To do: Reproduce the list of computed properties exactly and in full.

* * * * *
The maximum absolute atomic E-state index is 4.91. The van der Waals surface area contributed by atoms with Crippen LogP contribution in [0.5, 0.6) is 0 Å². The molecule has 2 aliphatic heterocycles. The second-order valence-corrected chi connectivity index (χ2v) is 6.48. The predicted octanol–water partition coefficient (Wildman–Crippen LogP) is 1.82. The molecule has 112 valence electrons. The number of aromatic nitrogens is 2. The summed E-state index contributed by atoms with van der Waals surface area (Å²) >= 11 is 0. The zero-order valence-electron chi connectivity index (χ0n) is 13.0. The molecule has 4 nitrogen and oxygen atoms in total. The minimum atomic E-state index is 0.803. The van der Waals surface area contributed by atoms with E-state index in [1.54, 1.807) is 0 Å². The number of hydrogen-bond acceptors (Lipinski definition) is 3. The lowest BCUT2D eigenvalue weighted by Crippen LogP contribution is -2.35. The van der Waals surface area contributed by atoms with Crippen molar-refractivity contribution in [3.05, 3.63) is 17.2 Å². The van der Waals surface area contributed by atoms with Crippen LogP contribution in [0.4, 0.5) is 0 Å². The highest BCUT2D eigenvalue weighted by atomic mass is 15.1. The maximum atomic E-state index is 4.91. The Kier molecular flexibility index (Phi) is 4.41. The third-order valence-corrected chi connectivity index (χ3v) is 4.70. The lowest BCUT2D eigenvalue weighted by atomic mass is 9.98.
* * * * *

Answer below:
The maximum absolute atomic E-state index is 4.91. The van der Waals surface area contributed by atoms with Crippen LogP contribution in [0.5, 0.6) is 0 Å². The molecule has 2 aliphatic heterocycles. The second-order valence-corrected chi connectivity index (χ2v) is 6.48. The predicted octanol–water partition coefficient (Wildman–Crippen LogP) is 1.82. The molecule has 112 valence electrons. The number of aromatic nitrogens is 2. The summed E-state index contributed by atoms with van der Waals surface area (Å²) >= 11 is 0. The zero-order valence-electron chi connectivity index (χ0n) is 13.0. The molecule has 4 nitrogen and oxygen atoms in total. The minimum atomic E-state index is 0.803. The van der Waals surface area contributed by atoms with E-state index in [1.54, 1.807) is 0 Å². The number of hydrogen-bond acceptors (Lipinski definition) is 3. The lowest BCUT2D eigenvalue weighted by Crippen LogP contribution is -2.35. The van der Waals surface area contributed by atoms with Crippen molar-refractivity contribution in [3.05, 3.63) is 17.2 Å². The van der Waals surface area contributed by atoms with Crippen LogP contribution in [0.4, 0.5) is 0 Å². The highest BCUT2D eigenvalue weighted by atomic mass is 15.1. The maximum atomic E-state index is 4.91. The Kier molecular flexibility index (Phi) is 4.41. The third-order valence-corrected chi connectivity index (χ3v) is 4.70. The lowest BCUT2D eigenvalue weighted by atomic mass is 9.98.